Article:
Assuming both logic and Woj Bombs remain immutable truths, Andrew Wiggins will be a Timberwolf next season and for years to come. Kevin Love has played his last game with the team. The Cavs will win a lot of games next year. Forecaster extraordinaire Nate Silver projects the James-Love-Irving Cavs as a 65-win team next year.
Meanwhile, the Wolves will lose early and often. They will have a young team. They will officially be in rebuild mode. Love will have many 25/12 games in Cleveland wins on national television. Wiggins will cut his teeth, show flashes of brilliance that will be mixed with the maddening bouts of inconsistency common to pretty much all 19-year old NBA rookies.
When it happens, don’t immediately condemn the trade as yet another mistake by Saunders and, well, Saunders. The Wolves are playing the long game. If Wiggins follows the usual trajectory, he’ll show flashes in his first year, improve dramatically in his second year but remain a bit wet behind the ears (Thomas ‘Shep‘ Sheppard voice). In his third year, he’ll blossom into whatever he ends up becoming. That might be an burgeoning All-Star small forward, an Andre Iguodala-type tier two player who’s an elite defender, or worse than that. My take is that the second is the most likely, then the first, then the third. It’s still the right trade. Wiggins, who has the size, athleticism, defensive ability, and visible but still raw offensive skills to potentially be a perennial All-Star, like Love.
Players with characteristics similar to Wiggins’ don’t bust often. But it’s always a possibility. Nonetheless, if you’re rolling the dice on the future–and the Wolves clearly are right now–any risk involved good risk.
I looked at the last 31 years of #1 overall picks and qualitatively grouped them into different tiers, which ranged from Hall-of-Famers to Busts. My back of the envelope calculations were the following:
Hall of Famers – 7 (22.6%)*
All-Stars – 11 (35.5%)
Borderline All-Stars – 3 (9.7%)
Solid Starters – 3 (9.7%)
Busts – 5 (16.1%)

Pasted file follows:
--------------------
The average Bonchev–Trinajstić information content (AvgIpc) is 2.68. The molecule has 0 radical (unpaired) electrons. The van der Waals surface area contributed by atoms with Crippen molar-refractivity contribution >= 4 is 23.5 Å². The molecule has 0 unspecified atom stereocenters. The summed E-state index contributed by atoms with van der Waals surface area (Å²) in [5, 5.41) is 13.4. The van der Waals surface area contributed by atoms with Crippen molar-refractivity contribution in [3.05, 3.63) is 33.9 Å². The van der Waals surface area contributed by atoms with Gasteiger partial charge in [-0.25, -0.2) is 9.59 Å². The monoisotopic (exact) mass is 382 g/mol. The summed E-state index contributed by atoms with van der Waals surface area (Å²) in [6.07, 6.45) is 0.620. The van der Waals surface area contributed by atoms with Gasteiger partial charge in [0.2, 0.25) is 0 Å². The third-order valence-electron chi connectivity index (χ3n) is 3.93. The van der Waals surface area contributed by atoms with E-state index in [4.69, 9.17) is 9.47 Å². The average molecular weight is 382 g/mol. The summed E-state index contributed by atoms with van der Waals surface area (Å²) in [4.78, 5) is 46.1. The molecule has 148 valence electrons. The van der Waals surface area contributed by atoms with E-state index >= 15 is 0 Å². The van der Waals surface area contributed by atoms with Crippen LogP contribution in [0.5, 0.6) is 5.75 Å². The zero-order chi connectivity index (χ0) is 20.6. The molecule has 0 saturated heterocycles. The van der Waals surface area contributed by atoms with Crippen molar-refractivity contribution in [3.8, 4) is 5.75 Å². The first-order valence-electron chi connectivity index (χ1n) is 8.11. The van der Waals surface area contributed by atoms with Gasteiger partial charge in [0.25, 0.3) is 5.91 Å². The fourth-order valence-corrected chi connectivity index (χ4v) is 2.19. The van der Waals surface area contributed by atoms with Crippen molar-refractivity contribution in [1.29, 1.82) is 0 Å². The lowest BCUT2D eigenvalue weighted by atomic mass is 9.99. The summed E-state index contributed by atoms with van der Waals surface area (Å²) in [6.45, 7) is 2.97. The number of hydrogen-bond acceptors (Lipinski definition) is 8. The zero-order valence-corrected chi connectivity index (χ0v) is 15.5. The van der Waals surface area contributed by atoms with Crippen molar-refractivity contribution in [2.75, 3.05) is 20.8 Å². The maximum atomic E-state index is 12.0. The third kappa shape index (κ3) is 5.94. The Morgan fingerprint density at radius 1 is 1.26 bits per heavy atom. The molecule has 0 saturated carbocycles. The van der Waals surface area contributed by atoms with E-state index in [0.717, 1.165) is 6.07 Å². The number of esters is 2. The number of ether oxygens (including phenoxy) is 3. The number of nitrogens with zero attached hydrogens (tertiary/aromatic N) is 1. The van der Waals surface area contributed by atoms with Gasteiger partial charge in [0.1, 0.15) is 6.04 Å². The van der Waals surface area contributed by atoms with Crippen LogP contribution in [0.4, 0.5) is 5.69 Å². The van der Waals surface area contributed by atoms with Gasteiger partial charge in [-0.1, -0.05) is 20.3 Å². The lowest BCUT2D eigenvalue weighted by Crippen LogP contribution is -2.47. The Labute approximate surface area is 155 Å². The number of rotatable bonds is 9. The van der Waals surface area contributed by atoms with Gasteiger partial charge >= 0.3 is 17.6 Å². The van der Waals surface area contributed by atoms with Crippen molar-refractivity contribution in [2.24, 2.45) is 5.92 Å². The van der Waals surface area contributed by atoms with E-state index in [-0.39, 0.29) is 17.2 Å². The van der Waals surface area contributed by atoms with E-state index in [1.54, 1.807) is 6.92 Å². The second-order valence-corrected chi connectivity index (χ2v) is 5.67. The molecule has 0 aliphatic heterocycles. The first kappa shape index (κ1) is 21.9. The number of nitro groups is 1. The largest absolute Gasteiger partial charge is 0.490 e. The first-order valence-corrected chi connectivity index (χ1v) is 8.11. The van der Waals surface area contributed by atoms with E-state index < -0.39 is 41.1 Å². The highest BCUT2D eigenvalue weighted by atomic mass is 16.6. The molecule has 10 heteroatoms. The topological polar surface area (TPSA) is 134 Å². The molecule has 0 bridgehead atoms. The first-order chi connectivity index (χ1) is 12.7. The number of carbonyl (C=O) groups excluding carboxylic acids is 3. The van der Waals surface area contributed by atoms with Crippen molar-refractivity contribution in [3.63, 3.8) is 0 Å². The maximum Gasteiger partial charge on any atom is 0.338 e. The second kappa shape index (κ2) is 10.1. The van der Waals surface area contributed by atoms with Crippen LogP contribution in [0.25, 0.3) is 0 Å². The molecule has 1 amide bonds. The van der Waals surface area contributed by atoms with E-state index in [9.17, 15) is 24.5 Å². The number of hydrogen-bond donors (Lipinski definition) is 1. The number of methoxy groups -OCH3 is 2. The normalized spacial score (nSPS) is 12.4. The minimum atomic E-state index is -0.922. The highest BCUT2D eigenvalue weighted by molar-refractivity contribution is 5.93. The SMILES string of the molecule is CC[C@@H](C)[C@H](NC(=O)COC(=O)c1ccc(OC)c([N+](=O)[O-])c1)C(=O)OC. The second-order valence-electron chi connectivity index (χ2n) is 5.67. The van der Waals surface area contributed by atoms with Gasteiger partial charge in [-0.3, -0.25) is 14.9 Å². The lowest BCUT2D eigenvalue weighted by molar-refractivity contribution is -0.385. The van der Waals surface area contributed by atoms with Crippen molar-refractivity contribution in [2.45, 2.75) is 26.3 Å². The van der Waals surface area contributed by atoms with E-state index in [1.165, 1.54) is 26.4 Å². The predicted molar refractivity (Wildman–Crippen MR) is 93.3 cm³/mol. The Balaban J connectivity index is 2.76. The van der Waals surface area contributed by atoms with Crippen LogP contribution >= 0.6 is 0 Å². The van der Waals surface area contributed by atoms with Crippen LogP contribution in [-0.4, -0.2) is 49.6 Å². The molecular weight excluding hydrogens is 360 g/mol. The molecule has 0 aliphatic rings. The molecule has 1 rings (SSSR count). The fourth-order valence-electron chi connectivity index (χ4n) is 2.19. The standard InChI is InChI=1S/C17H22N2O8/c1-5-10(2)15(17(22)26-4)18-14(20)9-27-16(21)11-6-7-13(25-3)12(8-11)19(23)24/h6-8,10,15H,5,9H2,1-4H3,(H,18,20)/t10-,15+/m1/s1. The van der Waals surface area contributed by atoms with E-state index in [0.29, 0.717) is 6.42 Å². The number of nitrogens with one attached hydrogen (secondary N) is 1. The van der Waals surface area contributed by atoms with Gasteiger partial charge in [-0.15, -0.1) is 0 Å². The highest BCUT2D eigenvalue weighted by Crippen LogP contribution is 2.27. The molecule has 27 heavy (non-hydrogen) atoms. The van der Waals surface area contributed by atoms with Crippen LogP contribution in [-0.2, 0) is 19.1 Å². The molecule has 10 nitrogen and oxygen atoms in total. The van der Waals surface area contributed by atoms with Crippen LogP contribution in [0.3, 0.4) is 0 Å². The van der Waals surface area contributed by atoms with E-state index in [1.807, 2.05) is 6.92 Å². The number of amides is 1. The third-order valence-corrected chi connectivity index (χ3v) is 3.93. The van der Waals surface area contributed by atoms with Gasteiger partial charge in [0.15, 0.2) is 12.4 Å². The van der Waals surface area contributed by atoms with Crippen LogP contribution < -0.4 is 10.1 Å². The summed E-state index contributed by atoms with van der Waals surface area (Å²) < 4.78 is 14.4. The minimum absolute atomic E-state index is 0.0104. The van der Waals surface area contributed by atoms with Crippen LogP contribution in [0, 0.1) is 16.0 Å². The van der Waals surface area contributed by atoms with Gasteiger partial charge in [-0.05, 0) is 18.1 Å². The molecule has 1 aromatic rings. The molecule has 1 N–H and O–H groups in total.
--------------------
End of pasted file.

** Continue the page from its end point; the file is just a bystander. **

Question Marks – 2 (6.5%)**
First-round picks have done well. They’re good bets. Over 58 percent of them have become All-Star players.
Yes, the Michael Olowokandis and Kwame Brown’s exist. But all of the true busts were centers (if you count Andrea Bargnani and Kwame Brown as centers, which I do here). None of the busts were wings. And all but two of the former first-round picks I categorized as Hall of Famers were bigs. (VARIANCE!) The two exceptions were Allen Iverson and LeBron James.
Most likely, Wiggins will fall somewhere in the middle. “All Star” status would be nice. And it just so happens that this is the most common fate of #1 overall picks: 35.5% of former first round picks meet this criterion.
To be sure, the past says nothing about Wiggins. Each case is different. I get it. But he’s the surest thing in any proposed deal to become an elite NBA player. It’s cliche to say that you never get full value in return when you trade a superstar. That dictum is likely to be true in this case. But in this case, if you’re looking at getting 60-70 cents on the dollar from Golden State or Chicago, you take Wiggins and risk getting only 50 cents on the dollar, given the probability that you’ll end up getting 85 or 90 cents.
Go Wolves and go Wiggins.
* Some of the “All-Stars” will likely become Hall of Famers when their careers end, which makes this an even more impressive list.
** The two question marks are, incidentally, Anthony Bennett and Andrew Wiggins. Bennett was hurt last year, which caused him to be out of shape when he was healthy enough to play. We don’t know yet what his career will look like. Andrew Wiggins, of course, has never played an NBA game. Also too early to tell.
Update (1:09 P.M.): I was technically off on a few ratings in the table above: (1) Danny Manning was a two-time All-Star and Derrick Coleman was a one-time All-Star. I only got to see Manning during the “bad knees” phase of his career and didn’t realize he’d previously been an All-Star; (2) On DC, I’m as baffled as you probably are about how such a thing could happen; (3) Glenn Robinson made two All-Star appearances. (I’d managed to block them out, I guess.) I’d still be inclined to categorize each player’s career impact as “Borderline All-Star,” but here’s a graph of what the breakdown looks like when these three are included in the “All-Star” category.